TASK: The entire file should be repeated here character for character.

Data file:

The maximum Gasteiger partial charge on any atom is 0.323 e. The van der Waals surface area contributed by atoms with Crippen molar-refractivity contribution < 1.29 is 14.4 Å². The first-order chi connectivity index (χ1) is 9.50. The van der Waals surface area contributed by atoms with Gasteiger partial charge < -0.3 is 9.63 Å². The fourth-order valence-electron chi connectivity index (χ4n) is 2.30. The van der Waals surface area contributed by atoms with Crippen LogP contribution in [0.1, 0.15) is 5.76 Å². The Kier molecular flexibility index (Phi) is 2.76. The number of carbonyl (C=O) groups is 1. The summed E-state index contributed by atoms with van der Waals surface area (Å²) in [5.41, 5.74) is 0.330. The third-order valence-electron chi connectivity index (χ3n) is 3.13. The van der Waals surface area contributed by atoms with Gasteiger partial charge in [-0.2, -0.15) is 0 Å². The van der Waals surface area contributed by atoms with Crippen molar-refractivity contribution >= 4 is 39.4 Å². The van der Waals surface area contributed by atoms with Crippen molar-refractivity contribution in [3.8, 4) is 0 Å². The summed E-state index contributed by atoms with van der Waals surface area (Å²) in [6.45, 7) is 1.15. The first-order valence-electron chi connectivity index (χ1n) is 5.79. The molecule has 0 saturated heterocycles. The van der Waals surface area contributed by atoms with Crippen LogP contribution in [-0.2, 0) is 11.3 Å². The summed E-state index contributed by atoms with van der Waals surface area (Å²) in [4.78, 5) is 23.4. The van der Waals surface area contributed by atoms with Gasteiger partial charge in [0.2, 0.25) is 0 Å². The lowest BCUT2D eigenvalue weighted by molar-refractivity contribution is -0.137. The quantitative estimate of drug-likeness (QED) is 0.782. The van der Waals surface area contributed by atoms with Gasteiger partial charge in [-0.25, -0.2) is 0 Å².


The maximum Gasteiger partial charge on any atom is 0.323 e. The van der Waals surface area contributed by atoms with Crippen molar-refractivity contribution < 1.29 is 14.4 Å². The first-order chi connectivity index (χ1) is 9.50. The van der Waals surface area contributed by atoms with Gasteiger partial charge < -0.3 is 9.63 Å². The fourth-order valence-electron chi connectivity index (χ4n) is 2.30. The van der Waals surface area contributed by atoms with Crippen LogP contribution in [0.1, 0.15) is 5.76 Å². The Kier molecular flexibility index (Phi) is 2.76. The number of carbonyl (C=O) groups is 1. The summed E-state index contributed by atoms with van der Waals surface area (Å²) in [5.41, 5.74) is 0.330. The third-order valence-electron chi connectivity index (χ3n) is 3.13. The van der Waals surface area contributed by atoms with Gasteiger partial charge in [-0.2, -0.15) is 0 Å². The van der Waals surface area contributed by atoms with Crippen molar-refractivity contribution >= 4 is 39.4 Å². The van der Waals surface area contributed by atoms with Crippen molar-refractivity contribution in [3.8, 4) is 0 Å². The summed E-state index contributed by atoms with van der Waals surface area (Å²) in [6.45, 7) is 1.15. The first-order valence-electron chi connectivity index (χ1n) is 5.79. The molecule has 0 saturated heterocycles. The van der Waals surface area contributed by atoms with Crippen LogP contribution in [-0.2, 0) is 11.3 Å². The summed E-state index contributed by atoms with van der Waals surface area (Å²) in [4.78, 5) is 23.4. The van der Waals surface area contributed by atoms with Gasteiger partial charge in [0.2, 0.25) is 0 Å². The lowest BCUT2D eigenvalue weighted by molar-refractivity contribution is -0.137. The quantitative estimate of drug-likeness (QED) is 0.782. The van der Waals surface area contributed by atoms with Gasteiger partial charge in [-0.25, -0.2) is 0 Å².